The above picture needs some explanation. It’s as close as John could get. Just beyond the newly planted olive orchard is wire fencing put up by the IDF to keep people out of the area being worked on.To the right is the 12 foot border wall separating Israel from Lebanon.There is a cleared out area adjacent with a black rectangular box against the wall. That is a piece of equipment used to find and dig out the tunnel. This area has been cordoned off by the white fencing. To the left, more fencing where the tunnel came out. It has been filled with cement and a pile of boulders placed on top of the egress.

I don’t know how much coverage this has gotten outside of Israel. So far, six such tunnels have been destroyed (including this one). The stakes here are a bit higher than mere tulip bulbs and veggies. We are dealing with innocent families and the potential killing of innocent human beings whose only “crime” is the desire to live quiet, humble lives in their homeland. Not just Jewish Israelis, but Druze, Christian Arameans and other Muslims. It does not matter to Hizbolla, to Iran and the tunneling terrorists.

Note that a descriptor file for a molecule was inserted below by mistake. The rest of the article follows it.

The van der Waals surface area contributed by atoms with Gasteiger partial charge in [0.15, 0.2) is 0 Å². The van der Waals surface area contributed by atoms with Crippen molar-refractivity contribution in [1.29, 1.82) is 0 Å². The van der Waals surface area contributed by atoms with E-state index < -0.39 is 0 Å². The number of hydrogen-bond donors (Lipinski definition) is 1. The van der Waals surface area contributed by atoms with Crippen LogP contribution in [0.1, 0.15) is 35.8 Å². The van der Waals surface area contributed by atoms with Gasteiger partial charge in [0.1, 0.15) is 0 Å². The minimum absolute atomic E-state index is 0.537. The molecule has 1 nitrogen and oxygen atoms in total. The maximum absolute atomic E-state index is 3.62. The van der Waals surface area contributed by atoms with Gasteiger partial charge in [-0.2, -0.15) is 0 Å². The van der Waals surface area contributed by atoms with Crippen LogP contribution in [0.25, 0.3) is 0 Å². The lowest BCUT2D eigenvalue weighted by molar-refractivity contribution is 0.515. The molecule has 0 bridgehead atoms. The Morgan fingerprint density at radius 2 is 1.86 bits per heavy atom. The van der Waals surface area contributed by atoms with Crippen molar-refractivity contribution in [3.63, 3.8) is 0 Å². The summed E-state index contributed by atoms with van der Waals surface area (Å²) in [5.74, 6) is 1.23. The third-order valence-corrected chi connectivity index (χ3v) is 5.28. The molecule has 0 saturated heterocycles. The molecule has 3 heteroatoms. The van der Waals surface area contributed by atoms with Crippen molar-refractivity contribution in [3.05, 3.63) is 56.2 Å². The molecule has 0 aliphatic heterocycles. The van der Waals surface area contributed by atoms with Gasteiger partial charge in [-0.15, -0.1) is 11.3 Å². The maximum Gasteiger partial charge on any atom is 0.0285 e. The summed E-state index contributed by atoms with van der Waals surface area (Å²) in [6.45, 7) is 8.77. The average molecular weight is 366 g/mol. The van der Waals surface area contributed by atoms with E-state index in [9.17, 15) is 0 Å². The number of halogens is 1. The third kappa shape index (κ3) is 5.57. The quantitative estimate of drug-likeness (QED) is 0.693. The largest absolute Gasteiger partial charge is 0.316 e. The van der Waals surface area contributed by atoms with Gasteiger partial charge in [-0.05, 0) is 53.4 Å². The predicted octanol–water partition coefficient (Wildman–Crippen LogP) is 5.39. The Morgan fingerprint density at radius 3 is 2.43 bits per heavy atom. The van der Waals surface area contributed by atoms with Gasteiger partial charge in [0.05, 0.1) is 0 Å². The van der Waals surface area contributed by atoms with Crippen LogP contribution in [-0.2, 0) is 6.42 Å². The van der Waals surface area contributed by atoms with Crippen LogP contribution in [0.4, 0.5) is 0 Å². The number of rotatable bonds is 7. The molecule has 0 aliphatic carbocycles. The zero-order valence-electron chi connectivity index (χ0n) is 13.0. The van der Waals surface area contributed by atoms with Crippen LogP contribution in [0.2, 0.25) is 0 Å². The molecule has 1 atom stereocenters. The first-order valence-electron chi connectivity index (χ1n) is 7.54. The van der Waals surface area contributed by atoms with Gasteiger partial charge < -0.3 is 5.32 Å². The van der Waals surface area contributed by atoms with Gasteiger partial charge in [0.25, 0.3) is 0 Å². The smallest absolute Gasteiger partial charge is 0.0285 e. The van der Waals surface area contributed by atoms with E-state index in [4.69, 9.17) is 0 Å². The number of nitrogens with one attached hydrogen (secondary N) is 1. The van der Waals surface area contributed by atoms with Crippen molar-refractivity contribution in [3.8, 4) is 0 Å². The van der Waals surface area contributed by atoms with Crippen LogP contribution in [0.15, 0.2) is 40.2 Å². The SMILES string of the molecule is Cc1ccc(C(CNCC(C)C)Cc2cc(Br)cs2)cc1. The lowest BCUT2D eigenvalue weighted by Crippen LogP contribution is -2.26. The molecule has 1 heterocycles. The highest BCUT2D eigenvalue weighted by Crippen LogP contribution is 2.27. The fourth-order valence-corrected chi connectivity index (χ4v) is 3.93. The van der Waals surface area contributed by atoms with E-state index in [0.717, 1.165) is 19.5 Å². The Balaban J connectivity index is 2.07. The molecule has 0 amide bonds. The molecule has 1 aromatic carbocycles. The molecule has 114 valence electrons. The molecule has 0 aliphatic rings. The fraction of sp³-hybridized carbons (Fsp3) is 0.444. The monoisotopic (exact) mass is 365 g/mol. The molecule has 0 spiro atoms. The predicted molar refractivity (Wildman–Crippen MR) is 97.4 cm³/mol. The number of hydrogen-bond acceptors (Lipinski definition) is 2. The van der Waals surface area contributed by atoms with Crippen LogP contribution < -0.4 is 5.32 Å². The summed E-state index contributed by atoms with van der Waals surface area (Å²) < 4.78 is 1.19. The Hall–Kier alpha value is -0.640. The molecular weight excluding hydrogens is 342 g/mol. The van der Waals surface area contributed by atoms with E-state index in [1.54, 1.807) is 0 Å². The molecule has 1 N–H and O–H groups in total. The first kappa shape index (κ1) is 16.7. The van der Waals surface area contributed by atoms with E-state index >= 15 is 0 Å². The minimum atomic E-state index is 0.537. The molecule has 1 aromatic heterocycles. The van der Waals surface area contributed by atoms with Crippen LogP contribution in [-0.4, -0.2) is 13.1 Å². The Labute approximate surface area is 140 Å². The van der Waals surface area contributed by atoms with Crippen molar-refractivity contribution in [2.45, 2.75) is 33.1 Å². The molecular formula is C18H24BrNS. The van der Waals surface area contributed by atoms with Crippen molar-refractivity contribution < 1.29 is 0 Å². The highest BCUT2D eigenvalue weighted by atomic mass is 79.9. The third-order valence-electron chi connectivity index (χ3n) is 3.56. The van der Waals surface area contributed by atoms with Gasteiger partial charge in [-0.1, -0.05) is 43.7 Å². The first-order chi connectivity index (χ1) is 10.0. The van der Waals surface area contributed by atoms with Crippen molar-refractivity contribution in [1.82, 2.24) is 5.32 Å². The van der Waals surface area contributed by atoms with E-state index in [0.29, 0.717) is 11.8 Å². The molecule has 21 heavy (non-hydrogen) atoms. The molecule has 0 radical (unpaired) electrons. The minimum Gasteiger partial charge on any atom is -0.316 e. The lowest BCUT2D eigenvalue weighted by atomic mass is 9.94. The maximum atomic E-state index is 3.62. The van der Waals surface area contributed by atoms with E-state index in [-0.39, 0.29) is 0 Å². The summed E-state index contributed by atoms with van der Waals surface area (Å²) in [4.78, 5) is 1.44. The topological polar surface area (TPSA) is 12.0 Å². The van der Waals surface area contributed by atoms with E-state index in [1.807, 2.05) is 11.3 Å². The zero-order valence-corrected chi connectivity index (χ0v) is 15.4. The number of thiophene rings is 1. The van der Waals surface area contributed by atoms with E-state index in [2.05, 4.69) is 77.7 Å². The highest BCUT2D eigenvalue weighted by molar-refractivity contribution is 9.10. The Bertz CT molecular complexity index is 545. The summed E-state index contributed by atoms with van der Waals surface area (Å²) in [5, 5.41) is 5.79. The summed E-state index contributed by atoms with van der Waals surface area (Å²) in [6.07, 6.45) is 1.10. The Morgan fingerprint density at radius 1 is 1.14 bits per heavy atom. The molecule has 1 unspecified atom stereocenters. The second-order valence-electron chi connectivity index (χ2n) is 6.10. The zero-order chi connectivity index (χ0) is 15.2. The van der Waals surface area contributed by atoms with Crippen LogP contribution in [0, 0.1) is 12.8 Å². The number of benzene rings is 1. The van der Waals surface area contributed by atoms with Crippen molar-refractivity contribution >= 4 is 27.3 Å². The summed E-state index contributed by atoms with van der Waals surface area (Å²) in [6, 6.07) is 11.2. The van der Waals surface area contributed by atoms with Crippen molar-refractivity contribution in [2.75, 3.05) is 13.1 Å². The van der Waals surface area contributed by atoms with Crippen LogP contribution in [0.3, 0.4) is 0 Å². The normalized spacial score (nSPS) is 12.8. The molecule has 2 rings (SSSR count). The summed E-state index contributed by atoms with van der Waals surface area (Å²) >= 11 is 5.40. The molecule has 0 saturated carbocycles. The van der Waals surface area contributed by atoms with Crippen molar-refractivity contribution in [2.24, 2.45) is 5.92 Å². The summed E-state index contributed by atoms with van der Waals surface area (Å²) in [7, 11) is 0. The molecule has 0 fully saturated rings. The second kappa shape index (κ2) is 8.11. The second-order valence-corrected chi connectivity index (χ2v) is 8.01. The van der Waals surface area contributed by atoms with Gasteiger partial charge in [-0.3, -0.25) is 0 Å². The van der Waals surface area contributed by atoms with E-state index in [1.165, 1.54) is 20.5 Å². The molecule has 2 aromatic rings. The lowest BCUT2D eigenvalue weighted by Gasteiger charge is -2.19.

You can read more about it by doing an internet search. I believe there are several videos on YouTube showing the discovery and decommissioning of the terror tunnels. In the meantime, we are safe and remain grateful to the IDF for the stellar job they do day and night to insure the safety of Israel.

2 thoughts on “Caddy Shack

  1. I can’t fathom the waste of resources and human capital to dig these tunnels! the us should monitor carefully how our grants are given and spent over there -what a shame

    Thanks for your posts. My best to your son in the IDF. And for your continued safety